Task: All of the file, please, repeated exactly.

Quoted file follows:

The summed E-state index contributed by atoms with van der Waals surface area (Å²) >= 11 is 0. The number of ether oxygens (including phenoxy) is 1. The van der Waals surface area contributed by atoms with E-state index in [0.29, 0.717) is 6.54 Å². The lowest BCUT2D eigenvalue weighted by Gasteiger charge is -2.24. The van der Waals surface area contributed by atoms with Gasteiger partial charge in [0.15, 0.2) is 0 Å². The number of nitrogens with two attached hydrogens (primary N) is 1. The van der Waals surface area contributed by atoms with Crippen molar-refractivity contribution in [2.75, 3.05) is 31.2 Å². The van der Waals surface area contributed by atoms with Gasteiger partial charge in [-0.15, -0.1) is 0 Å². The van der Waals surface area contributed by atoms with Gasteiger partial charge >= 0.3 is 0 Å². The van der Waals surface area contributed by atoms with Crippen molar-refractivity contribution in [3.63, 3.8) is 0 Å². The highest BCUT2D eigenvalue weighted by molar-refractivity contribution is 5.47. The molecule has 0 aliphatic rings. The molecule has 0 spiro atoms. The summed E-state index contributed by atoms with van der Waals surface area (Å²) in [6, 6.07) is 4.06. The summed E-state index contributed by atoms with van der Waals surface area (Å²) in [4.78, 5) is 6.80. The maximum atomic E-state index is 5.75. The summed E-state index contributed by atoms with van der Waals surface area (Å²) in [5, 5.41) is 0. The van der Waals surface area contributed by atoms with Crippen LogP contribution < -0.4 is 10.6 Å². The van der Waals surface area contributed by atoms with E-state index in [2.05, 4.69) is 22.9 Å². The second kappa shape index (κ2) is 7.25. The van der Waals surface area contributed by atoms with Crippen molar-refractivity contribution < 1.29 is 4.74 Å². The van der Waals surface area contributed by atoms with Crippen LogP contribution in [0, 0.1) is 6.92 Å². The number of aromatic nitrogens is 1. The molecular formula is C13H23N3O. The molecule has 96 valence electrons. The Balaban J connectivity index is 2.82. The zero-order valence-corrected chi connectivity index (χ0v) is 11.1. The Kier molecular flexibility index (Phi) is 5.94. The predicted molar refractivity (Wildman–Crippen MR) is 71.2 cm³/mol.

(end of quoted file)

The summed E-state index contributed by atoms with van der Waals surface area (Å²) >= 11 is 0. The number of ether oxygens (including phenoxy) is 1. The van der Waals surface area contributed by atoms with E-state index in [0.29, 0.717) is 6.54 Å². The lowest BCUT2D eigenvalue weighted by Gasteiger charge is -2.24. The van der Waals surface area contributed by atoms with Gasteiger partial charge in [0.15, 0.2) is 0 Å². The number of nitrogens with two attached hydrogens (primary N) is 1. The van der Waals surface area contributed by atoms with Crippen molar-refractivity contribution in [2.75, 3.05) is 31.2 Å². The van der Waals surface area contributed by atoms with Gasteiger partial charge in [-0.15, -0.1) is 0 Å². The van der Waals surface area contributed by atoms with Gasteiger partial charge >= 0.3 is 0 Å². The van der Waals surface area contributed by atoms with Crippen molar-refractivity contribution in [3.63, 3.8) is 0 Å². The highest BCUT2D eigenvalue weighted by molar-refractivity contribution is 5.47. The molecule has 0 aliphatic rings. The molecule has 0 spiro atoms. The summed E-state index contributed by atoms with van der Waals surface area (Å²) in [6, 6.07) is 4.06. The summed E-state index contributed by atoms with van der Waals surface area (Å²) in [4.78, 5) is 6.80. The maximum atomic E-state index is 5.75. The summed E-state index contributed by atoms with van der Waals surface area (Å²) in [5, 5.41) is 0. The van der Waals surface area contributed by atoms with Crippen LogP contribution < -0.4 is 10.6 Å². The van der Waals surface area contributed by atoms with E-state index in [2.05, 4.69) is 22.9 Å². The second kappa shape index (κ2) is 7.25. The van der Waals surface area contributed by atoms with Crippen molar-refractivity contribution < 1.29 is 4.74 Å². The van der Waals surface area contributed by atoms with Crippen LogP contribution in [0, 0.1) is 6.92 Å². The number of aromatic nitrogens is 1. The molecular formula is C13H23N3O. The molecule has 96 valence electrons. The Balaban J connectivity index is 2.82. The zero-order valence-corrected chi connectivity index (χ0v) is 11.1. The Kier molecular flexibility index (Phi) is 5.94. The predicted molar refractivity (Wildman–Crippen MR) is 71.2 cm³/mol.